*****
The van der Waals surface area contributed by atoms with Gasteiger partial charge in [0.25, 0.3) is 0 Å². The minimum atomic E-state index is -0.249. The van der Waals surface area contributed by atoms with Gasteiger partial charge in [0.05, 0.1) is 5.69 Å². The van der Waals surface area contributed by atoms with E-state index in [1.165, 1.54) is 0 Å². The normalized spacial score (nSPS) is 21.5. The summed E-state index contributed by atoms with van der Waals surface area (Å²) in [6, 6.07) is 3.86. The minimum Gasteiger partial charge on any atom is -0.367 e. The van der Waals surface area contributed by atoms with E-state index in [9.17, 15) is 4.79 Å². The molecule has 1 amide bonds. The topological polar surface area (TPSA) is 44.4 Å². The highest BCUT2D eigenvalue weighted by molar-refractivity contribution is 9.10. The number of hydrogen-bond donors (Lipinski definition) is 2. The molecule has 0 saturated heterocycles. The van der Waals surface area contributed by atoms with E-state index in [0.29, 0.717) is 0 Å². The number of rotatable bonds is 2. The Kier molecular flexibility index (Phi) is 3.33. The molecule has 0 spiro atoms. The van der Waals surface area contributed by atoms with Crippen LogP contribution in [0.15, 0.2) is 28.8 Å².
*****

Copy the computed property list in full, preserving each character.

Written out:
The van der Waals surface area contributed by atoms with Gasteiger partial charge in [0.25, 0.3) is 0 Å². The minimum atomic E-state index is -0.249. The van der Waals surface area contributed by atoms with Gasteiger partial charge in [0.05, 0.1) is 5.69 Å². The van der Waals surface area contributed by atoms with E-state index in [1.165, 1.54) is 0 Å². The normalized spacial score (nSPS) is 21.5. The summed E-state index contributed by atoms with van der Waals surface area (Å²) in [6, 6.07) is 3.86. The minimum Gasteiger partial charge on any atom is -0.367 e. The van der Waals surface area contributed by atoms with E-state index in [9.17, 15) is 4.79 Å². The molecule has 1 amide bonds. The topological polar surface area (TPSA) is 44.4 Å². The highest BCUT2D eigenvalue weighted by molar-refractivity contribution is 9.10. The number of hydrogen-bond donors (Lipinski definition) is 2. The molecule has 0 saturated heterocycles. The van der Waals surface area contributed by atoms with E-state index in [0.29, 0.717) is 0 Å². The number of rotatable bonds is 2. The Kier molecular flexibility index (Phi) is 3.33. The molecule has 0 spiro atoms. The van der Waals surface area contributed by atoms with Crippen LogP contribution in [0.15, 0.2) is 28.8 Å².